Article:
Eels are snakelike fish with elongated bodies and shallow fins. They can be found in both fresh and saltwater, depending upon the species, although all breed in salt water. Many species of freshwater eel are consumed by humans, and the fish is popular in European and Asian cuisines. Some species harvested by humans are under threat, and several nations have undertaken measures to ensure the health of their stocks.
The eel is a very peculiar fish, with an imperfectly understood life cycle. All spawn at sea, many of them in the Sargasso Sea. The larva drift with the currents as they mature into young, called glass eels, a totally transparent form. Glass eels are often found coastal areas and, in the autumn, they move into estuaries, where they turn into pigmented young known as elvers. Elvers migrate upriver, often over very long distances, and many species spend their entire lives in fresh water. In this stage, the fish are known as yellow eels and will reach a mature length which can range between 2 and 5 feet (0.5 and 1.5 meters) in length, depending upon the species.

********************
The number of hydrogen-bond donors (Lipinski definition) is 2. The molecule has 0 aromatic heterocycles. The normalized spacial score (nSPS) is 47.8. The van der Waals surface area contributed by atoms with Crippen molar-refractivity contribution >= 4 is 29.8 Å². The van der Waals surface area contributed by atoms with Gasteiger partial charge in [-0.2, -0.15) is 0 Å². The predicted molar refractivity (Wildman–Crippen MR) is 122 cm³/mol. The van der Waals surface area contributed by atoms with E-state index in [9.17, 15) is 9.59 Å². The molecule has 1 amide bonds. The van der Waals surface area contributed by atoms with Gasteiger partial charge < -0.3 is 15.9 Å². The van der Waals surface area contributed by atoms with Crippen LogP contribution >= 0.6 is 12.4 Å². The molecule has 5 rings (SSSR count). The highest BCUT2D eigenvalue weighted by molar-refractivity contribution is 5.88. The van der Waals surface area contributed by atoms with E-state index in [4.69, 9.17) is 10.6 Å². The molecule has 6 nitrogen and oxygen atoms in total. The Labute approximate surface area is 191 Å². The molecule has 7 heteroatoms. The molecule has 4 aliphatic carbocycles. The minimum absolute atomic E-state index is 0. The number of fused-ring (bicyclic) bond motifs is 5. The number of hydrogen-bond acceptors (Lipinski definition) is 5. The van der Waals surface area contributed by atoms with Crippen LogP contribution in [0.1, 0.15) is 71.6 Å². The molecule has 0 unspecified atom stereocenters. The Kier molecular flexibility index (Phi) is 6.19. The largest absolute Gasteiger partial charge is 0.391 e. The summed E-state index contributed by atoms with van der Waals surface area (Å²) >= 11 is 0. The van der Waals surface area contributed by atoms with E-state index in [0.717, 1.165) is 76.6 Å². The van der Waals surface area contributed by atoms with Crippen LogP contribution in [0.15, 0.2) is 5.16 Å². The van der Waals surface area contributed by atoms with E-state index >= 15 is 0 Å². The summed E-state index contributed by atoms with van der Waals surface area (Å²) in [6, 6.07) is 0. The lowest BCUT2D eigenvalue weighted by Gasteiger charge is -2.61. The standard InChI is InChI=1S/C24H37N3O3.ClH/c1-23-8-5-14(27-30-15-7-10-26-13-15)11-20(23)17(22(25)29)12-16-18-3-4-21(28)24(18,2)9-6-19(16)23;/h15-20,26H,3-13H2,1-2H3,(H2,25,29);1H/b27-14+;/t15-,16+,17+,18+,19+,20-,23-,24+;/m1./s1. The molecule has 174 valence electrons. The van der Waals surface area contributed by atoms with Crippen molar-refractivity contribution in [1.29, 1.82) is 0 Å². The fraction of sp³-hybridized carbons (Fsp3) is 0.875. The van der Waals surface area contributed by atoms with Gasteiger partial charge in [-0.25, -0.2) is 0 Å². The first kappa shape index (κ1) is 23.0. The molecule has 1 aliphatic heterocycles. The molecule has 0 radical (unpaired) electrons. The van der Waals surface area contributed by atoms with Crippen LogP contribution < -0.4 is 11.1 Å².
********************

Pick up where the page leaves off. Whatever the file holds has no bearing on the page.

When the fish reach sexual maturity, they undergo additional physical changes, turning gray with a pale belly. The pectoral fins and eyes of the eel enlarge, presumably to assist the fish in its migration back to the spawning area at sea, where it will die after mating. Since scientists have not actually witnessed the spawning process, biological information about the early life of eels is primarily conjecture.
Some eels, such as the moray, spend their entire lives at sea, lurking in crevasses and deeper ocean water. The moray is a well known family, because members tend to be vicious and are equipped with extremely sharp teeth that have been known to chip bone. Swimmers are encouraged to avoid morays, although they can be perfectly harmless and even friendly if they do not feel threatened. Many fish have the common name of eel, such as electric eels, although they are not in fact part of the Anguilliformes order.
Freshwater eels are commercially fished by several nations, and the global stocks of the fish are in decline. This may partially be due to the fact that the fish can take up to 20 years to mature, and some countries may have fished out their stocks of potentially viable mature eels. Because the life of the eel is not fully understood, the damage caused by commercial fishing may be more severe than was originally thought. Several nations are working together to conserve and rebuild their stocks, since the eel provides vital economic and cultural benefits to many countries.